TL;DR – A beautifully animated film with real heart and warmth, that elevates it above most ‘kids’ films that you see in cinemas.
Score – 4 out of 5 stars
Before we start, let’s be honest for a moment, it is not that hard to make a successful kid’s film. Kid’s love simple slapstick humour, vibrant colourful characters, and hey chuck in a sing-along CD and a toy line and you’re set. Indeed parents like anything that they can sit their kid’s in front of so they can have a moment of peace to clean up the carnage that kids leave in their wake. This is why Angry Birds will be a financial success and parent’s cabinets are filled with DVDs of whatever Cars knockoff is going at the moment. Making a successful kid’s film, not that hard, making a good kid’s film, well that’s another thing entirely. However, after last week’s Zootopia and this week’s Kung Fu Panda 3 we can see that it is possible to create a kid’s film that is both successful and in fact really quite good. Indeed it is a really good time for animated films at the moment, and kid’s films in general, because people are actually taking the time to create thought-provoking quality work, see Inside Out, Wreck-it Ralph, Big Hero 6, How To Train Your Dragon, literally anything by Studio Ghibli and indeed today’s film Kung Fu Panda 3.
Kung Fu Panda continues the story of Po (Jack Black) the Dragon Warrior that uses his unique characteristics of being a Panda, a Kung Fu Panda if you will, to fight against threats to the valley of the Jade Temple with his friends the Furious Five, Tigress (Angelina Jolie), Viper (Lucy Liu), Monkey (Jackie Chan), Mantis (Seth Rogen) and Crane (David Cross) under the supervision of their master Shifu (Dustin Hoffman). At the start of the film they discover two very important things, one Po is not alone (hey they literally set this up in the last film don’t get all uppity about spoilers), and two, a frenemy from their old master Oogway’s (Randall Duk Kim) past is back and is a threat to literally everyone.
A lot of what makes this film and its predecessors work is the energy Jack Black puts into his performance. In a lot of his other works I can really tire of Black’s performance, as it can be very one note, but here he shows a great range whilst still remaining upbeat and vibrant. The core of the film is Po’s interactions with his biological father Li Shan (Bryan Cranston) and adoptive father Mr Ping (James Hong) and this is where the film shines. This is a complicated nuanced relationship, and since in most films step-parents are just code for ‘the villain’, yes I’m looking at you Disney, seeing it done so well is refreshing. In fact, all of the voice cast works really well in this film, the only character that does not really work that well is Mei Mei (Kate Hudson). The story is one of the best of the series so far, part of that is they have a really great villain in Kai (J.K. Simmons) the first villain that can really go head to head with Po in both the action side of the story and on the dialogue side. Also, this film is so funny, so funny.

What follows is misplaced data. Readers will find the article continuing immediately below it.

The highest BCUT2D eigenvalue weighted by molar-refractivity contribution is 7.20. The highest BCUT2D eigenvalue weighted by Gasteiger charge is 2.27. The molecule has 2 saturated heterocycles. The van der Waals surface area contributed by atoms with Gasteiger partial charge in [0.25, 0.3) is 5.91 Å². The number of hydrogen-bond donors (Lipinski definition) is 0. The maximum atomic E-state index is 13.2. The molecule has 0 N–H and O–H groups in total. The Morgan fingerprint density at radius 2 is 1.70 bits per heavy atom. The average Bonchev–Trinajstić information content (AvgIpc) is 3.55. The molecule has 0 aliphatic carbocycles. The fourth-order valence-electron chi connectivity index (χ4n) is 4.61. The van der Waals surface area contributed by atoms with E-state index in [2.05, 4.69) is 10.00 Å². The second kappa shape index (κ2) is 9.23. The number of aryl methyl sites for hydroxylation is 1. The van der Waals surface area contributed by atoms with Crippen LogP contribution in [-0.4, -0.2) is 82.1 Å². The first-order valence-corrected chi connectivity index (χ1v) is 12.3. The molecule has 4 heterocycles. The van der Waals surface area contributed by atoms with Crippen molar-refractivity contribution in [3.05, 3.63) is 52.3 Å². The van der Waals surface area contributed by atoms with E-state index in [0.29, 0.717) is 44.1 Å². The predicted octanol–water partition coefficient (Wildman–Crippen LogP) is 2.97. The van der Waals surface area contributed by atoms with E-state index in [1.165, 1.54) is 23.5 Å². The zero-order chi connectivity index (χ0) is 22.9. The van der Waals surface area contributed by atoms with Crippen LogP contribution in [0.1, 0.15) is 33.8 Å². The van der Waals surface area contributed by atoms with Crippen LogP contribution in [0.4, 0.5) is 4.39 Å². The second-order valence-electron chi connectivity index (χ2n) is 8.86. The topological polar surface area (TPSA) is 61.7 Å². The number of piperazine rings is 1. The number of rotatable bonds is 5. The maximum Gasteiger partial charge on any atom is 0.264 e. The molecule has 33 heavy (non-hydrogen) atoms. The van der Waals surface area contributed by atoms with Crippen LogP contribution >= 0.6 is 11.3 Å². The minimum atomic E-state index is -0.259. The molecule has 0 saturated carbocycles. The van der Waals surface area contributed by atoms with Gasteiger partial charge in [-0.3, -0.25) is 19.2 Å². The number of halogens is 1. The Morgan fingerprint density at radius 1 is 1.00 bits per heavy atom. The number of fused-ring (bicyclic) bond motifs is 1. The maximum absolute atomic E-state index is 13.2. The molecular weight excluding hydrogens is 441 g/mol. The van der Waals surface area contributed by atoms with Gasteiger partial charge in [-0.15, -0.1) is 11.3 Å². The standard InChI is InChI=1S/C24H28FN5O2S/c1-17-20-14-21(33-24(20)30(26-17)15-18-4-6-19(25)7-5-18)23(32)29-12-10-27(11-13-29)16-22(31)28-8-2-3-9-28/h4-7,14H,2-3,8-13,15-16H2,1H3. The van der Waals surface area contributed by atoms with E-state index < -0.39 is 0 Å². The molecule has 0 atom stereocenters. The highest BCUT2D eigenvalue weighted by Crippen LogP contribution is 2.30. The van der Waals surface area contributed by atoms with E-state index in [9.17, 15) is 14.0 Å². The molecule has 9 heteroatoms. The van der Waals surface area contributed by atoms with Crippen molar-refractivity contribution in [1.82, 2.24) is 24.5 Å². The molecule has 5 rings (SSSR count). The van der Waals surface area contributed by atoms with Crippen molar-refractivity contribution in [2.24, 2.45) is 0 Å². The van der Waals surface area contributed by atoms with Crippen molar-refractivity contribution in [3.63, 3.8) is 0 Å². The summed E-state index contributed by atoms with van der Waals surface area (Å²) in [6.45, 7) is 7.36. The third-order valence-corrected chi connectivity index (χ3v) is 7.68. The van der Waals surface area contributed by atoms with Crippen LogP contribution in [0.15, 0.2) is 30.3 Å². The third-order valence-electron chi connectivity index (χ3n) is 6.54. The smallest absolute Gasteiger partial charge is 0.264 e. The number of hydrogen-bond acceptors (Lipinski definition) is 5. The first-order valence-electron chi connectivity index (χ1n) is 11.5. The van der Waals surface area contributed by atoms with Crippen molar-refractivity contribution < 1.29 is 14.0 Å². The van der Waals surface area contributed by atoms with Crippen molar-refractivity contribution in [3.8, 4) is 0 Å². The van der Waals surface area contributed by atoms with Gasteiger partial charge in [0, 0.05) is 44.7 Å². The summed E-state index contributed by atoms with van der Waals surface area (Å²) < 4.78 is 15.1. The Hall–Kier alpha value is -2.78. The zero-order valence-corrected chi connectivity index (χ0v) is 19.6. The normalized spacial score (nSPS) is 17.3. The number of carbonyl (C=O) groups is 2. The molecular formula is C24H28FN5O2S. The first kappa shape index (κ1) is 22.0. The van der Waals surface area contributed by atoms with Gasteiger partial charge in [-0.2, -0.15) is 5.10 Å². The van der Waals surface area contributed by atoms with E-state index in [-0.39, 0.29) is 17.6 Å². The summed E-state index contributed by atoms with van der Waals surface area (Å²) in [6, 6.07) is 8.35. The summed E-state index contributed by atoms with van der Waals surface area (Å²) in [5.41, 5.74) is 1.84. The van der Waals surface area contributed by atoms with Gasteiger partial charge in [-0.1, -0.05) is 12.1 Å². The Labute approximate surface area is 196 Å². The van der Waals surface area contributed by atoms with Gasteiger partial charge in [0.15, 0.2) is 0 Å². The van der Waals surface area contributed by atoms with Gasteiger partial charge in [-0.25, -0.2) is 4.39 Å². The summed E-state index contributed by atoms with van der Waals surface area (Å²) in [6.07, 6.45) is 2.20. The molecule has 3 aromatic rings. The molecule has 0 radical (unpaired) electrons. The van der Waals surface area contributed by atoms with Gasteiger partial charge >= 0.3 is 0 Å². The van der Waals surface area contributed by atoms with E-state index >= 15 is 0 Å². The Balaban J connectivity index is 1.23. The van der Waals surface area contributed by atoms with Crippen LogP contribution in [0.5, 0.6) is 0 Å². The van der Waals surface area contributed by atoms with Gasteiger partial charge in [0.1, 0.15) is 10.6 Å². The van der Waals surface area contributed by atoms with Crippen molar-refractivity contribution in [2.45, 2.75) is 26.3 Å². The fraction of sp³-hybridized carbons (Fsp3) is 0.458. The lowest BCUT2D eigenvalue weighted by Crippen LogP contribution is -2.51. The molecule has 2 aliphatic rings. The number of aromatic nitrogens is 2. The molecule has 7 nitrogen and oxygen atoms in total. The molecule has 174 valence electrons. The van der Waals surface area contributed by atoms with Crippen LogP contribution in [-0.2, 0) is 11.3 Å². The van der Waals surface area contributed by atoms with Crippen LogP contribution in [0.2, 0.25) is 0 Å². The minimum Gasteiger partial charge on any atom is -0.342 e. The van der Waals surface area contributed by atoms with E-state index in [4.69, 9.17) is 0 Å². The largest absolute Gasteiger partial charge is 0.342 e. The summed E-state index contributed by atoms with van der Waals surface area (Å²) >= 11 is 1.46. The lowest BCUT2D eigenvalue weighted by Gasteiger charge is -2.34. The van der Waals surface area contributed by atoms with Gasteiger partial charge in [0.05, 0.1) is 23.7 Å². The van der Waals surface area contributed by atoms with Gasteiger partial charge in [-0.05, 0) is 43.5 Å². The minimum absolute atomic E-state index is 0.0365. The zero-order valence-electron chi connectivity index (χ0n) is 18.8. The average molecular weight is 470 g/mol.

Another thing that shines with this film is the animation, it is simply superb. The movie augments its stylised 3D animation style at times with these beautiful 2D flashbacks and in other places with a more adapted blended style with the influence of traditional Chinese paintings and it is so great to watch. The animations are smooth and flow with a grace that you don’t often see, to the point I am actually contemplating going back to watch it in 3D to see how they animated some of the sequences. As well as this there were some simply stunning vistas and locations that made so much of this film a joy to watch. Also the music, oh how the music hits all the right notes, it is some of Hans Zimmer’s best work, and he is one of the best movie scores working in the industry at the moment.
Kung Fu Panda 3 is a great film, it is artistically stunning, well-acted, with a beautiful story, and the only possible sing-along is ‘Everyone was Kung Fu Fighting’ so no repeat ‘Let It Go’ calamities in your future. I can highly recommend.
By Brian MacNamara: You can follow Brian on Twitter Here, when he’s not chatting about Movies and TV, he’ll be talking about International Relations, or the Solar System.
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Directed by – Jennifer Yuh Nelson & Alessandro Carloni
Written by – Jonathan Aibel & Glenn Berger
Starring – Jack Black, Bryan Cranston, J.K. Simmons, James Hong, Dustin Hoffman, Angelina Jolie, Lucy Liu, Jackie Chan, Seth Rogen, David Cross, Kate Hudson & Randall Duk Kim
Rating – Australia: PG; Canada: G; Ireland: PG; NZ: PG; UK: PG, USA: PG